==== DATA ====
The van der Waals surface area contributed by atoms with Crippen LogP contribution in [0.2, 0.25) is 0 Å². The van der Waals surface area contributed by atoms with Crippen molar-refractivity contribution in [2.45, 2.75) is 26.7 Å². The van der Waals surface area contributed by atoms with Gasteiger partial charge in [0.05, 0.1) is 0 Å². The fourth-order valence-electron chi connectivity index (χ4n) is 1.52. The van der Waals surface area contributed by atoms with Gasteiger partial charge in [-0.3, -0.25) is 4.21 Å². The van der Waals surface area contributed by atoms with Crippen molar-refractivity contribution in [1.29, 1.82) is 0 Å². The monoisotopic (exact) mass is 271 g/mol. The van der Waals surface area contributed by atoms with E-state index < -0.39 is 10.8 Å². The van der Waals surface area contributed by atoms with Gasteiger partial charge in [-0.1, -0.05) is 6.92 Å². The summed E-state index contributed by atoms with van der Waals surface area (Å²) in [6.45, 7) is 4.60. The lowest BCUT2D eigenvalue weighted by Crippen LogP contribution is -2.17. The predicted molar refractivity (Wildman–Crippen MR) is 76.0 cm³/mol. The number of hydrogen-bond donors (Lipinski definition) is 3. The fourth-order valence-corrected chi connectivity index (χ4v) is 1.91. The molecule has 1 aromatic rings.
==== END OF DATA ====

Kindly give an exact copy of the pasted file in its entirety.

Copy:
The van der Waals surface area contributed by atoms with Crippen LogP contribution in [0.2, 0.25) is 0 Å². The van der Waals surface area contributed by atoms with Crippen molar-refractivity contribution in [2.45, 2.75) is 26.7 Å². The van der Waals surface area contributed by atoms with Gasteiger partial charge in [0.05, 0.1) is 0 Å². The fourth-order valence-electron chi connectivity index (χ4n) is 1.52. The van der Waals surface area contributed by atoms with Gasteiger partial charge in [-0.3, -0.25) is 4.21 Å². The van der Waals surface area contributed by atoms with Crippen molar-refractivity contribution in [1.29, 1.82) is 0 Å². The monoisotopic (exact) mass is 271 g/mol. The van der Waals surface area contributed by atoms with E-state index < -0.39 is 10.8 Å². The van der Waals surface area contributed by atoms with Gasteiger partial charge in [-0.1, -0.05) is 6.92 Å². The summed E-state index contributed by atoms with van der Waals surface area (Å²) in [6.45, 7) is 4.60. The lowest BCUT2D eigenvalue weighted by Crippen LogP contribution is -2.17. The predicted molar refractivity (Wildman–Crippen MR) is 76.0 cm³/mol. The number of hydrogen-bond donors (Lipinski definition) is 3. The fourth-order valence-corrected chi connectivity index (χ4v) is 1.91. The molecule has 1 aromatic rings.